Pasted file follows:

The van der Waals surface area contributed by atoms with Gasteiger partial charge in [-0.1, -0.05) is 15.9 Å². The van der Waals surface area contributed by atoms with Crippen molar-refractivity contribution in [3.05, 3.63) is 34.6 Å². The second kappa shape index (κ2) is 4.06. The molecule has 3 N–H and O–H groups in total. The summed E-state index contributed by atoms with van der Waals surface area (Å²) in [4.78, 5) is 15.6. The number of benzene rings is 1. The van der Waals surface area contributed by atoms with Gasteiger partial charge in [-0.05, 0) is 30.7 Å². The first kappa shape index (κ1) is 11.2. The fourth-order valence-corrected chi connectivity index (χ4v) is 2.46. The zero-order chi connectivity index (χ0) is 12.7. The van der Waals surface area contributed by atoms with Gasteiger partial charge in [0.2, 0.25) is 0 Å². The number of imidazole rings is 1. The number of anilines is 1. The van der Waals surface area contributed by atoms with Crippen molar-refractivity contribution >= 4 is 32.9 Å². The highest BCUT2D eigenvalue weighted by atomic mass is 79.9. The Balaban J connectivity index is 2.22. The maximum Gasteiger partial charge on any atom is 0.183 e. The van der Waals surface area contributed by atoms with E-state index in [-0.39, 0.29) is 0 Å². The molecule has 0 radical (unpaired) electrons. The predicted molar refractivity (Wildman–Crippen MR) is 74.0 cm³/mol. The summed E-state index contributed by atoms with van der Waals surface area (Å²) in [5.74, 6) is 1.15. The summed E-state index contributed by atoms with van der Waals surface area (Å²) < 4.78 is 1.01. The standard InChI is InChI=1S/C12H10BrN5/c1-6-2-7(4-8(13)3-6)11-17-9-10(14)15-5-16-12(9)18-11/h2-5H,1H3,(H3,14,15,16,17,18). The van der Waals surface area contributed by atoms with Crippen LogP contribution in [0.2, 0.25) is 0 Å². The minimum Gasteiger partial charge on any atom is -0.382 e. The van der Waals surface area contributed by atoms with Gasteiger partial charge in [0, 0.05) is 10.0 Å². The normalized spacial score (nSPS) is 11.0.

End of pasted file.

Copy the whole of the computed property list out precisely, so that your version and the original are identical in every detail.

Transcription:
The van der Waals surface area contributed by atoms with Gasteiger partial charge in [-0.1, -0.05) is 15.9 Å². The van der Waals surface area contributed by atoms with Crippen molar-refractivity contribution in [3.05, 3.63) is 34.6 Å². The second kappa shape index (κ2) is 4.06. The molecule has 3 N–H and O–H groups in total. The summed E-state index contributed by atoms with van der Waals surface area (Å²) in [4.78, 5) is 15.6. The number of benzene rings is 1. The van der Waals surface area contributed by atoms with Gasteiger partial charge in [-0.05, 0) is 30.7 Å². The first kappa shape index (κ1) is 11.2. The fourth-order valence-corrected chi connectivity index (χ4v) is 2.46. The zero-order chi connectivity index (χ0) is 12.7. The van der Waals surface area contributed by atoms with Gasteiger partial charge in [0.2, 0.25) is 0 Å². The number of imidazole rings is 1. The number of anilines is 1. The van der Waals surface area contributed by atoms with Crippen molar-refractivity contribution >= 4 is 32.9 Å². The highest BCUT2D eigenvalue weighted by atomic mass is 79.9. The Balaban J connectivity index is 2.22. The maximum Gasteiger partial charge on any atom is 0.183 e. The van der Waals surface area contributed by atoms with E-state index in [-0.39, 0.29) is 0 Å². The molecule has 0 radical (unpaired) electrons. The predicted molar refractivity (Wildman–Crippen MR) is 74.0 cm³/mol. The summed E-state index contributed by atoms with van der Waals surface area (Å²) in [5.74, 6) is 1.15. The summed E-state index contributed by atoms with van der Waals surface area (Å²) < 4.78 is 1.01. The standard InChI is InChI=1S/C12H10BrN5/c1-6-2-7(4-8(13)3-6)11-17-9-10(14)15-5-16-12(9)18-11/h2-5H,1H3,(H3,14,15,16,17,18). The van der Waals surface area contributed by atoms with Crippen LogP contribution in [0.2, 0.25) is 0 Å². The minimum Gasteiger partial charge on any atom is -0.382 e. The van der Waals surface area contributed by atoms with Gasteiger partial charge in [0, 0.05) is 10.0 Å². The normalized spacial score (nSPS) is 11.0.